The process of applying for SSI can feel very daunting. Forms can be intimidating and many families are unsure of where to begin. We all have heard urban myths about how no one gets approved the first time, which makes the process of getting started even more challenging. At BDI, our Benefits Team has helped hundreds of families with benefits acquisition, including filing for SSI. Our success rates are more than double the national average and more than triple the average on reconsideration.
We consulted BDI’s Director of Intake, Anna Maki, to create a list of Do’s and Don’ts for families looking to apply or reapply for SSI. Our hope is that this list helps you on your journey. For more information about BDI’s Benefits Consulting services, please email Anna Maki at firstname.lastname@example.org.
DO check if the disability is a Compassionate Allowance. These are conditions Social Security has predetermined as medically eligible, which means the individual does not have to prove severity and impact of the condition – just providing proof of the condition is enough. For example, if an individual has Down Syndrome, the case will be processed in less than a month when the family provides documentation of the diagnosis, such as a genetics lab report or a psychological evaluation.
DO use ABLE accounts as “safe harbors” for resources. Individuals with more than $2,000 in resources/assets will not pass the means-testing requirement for SSI. By using an ABLE account instead of a savings account, an individual can save up to $15,000 each year without violating the regulations restricting resources to $2,000 or less.
DO gather as much documentation as possible to prove your condition meets the criteria listing in the Social Security Blue Book. To know what you need to provide, do a simple internet search on Social Security Bluebook and include your diagnosis. You will find all the criteria that needs to be met in order to be determined medically eligible.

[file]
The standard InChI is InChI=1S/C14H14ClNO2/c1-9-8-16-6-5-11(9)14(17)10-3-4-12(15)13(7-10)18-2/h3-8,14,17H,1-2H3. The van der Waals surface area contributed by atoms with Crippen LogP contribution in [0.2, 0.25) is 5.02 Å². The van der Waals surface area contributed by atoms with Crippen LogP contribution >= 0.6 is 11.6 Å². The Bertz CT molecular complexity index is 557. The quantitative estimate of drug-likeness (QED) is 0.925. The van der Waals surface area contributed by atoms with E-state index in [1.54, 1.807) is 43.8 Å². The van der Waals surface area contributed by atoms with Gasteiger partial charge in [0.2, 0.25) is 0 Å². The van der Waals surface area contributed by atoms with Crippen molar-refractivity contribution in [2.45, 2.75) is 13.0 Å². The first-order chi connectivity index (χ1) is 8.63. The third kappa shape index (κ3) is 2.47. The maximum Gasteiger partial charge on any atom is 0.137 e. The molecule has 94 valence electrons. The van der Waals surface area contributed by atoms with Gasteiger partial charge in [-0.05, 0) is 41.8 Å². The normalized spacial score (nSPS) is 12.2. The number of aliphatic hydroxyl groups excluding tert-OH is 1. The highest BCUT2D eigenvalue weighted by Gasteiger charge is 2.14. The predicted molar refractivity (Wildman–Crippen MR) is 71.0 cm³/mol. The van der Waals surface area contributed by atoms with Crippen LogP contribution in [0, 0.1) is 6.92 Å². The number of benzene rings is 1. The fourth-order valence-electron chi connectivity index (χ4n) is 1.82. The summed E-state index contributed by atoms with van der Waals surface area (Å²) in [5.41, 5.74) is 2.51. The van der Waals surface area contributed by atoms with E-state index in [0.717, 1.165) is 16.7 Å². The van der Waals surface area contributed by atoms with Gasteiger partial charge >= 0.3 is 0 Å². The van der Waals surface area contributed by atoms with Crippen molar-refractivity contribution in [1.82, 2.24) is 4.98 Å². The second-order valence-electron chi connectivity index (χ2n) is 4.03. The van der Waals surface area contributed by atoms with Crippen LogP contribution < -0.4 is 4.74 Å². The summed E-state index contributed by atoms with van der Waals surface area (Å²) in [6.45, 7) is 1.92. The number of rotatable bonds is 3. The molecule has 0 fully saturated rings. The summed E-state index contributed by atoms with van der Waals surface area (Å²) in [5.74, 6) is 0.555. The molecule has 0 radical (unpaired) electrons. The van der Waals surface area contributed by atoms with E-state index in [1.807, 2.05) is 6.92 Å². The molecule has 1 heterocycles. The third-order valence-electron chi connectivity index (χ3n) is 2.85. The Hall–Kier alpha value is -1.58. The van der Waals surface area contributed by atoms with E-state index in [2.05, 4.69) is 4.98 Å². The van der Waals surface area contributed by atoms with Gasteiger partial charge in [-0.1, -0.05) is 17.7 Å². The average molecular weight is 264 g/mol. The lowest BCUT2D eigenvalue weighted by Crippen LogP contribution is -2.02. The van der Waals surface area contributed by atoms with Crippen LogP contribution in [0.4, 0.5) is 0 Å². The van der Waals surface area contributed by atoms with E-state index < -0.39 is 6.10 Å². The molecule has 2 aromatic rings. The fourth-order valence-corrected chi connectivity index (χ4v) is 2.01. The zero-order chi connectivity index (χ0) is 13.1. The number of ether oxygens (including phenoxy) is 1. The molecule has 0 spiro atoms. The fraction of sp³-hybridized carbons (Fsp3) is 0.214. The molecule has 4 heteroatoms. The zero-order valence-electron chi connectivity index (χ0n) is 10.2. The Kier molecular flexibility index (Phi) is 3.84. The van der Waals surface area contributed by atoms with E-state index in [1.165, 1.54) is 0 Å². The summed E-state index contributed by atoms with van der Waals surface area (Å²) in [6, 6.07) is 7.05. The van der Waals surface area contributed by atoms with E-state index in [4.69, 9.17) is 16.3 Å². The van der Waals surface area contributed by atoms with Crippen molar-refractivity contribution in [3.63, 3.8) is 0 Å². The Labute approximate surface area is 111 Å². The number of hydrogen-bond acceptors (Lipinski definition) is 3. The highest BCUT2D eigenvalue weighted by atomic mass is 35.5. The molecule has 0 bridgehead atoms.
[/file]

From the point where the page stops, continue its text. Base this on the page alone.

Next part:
DO provide your medical records that clearly show not only the diagnoses of your condition, but also demonstrate the severity and impact of the conditions(s) such that you cannot perform substantial gainful activities. The best documentation includes psychological evaluations, letters of medical necessity, DMA6 forms, and IEPS.
DO request additional documentation, such as a letter of medical verification from your treating health care provider, to help strengthen your case.
DO request help from BDI. Helping gather the best medical documentation and organize it in a way to demonstrate medical eligibility is our specialty. Let us help!
DON’T apply early. An individual who is 17 will still be viewed as a minor and the parents’ household income will be a factor. Wait until after the 18th birthday to file for SSI.
DON’T forget that child support is considered income. Child support is not viewed as income only when the child support is directed into a Supplemental Needs Trust as decreed by the separation agreement.
DON’T rely on the ROI from Social Security to secure your medical records. By securing and compiling your medical documentation and providing this documentation with the application, you are controlling the narrative of your case. Simply signing a Release of Information for Social Security to request your medical records on your behalf means your case is left in the hands of too many people.
DON’T provide only dated medical records. While it’s good to show longitudinal data regarding a condition over time, if all of the documentation is dated, then the strength of the case wanes. It’s difficult for an adjudicator to make a judgment on your case if your last evaluation was as an adolescent/child. Different assessments are used at different developmental stages, so it’s important that you provide full, current, and relevant medical documentation that demonstrates how your condition prevents you from working.
DON’T give up, even if you aren’t successful with the initial application. Nearly half of all cases are approved at the appeals level.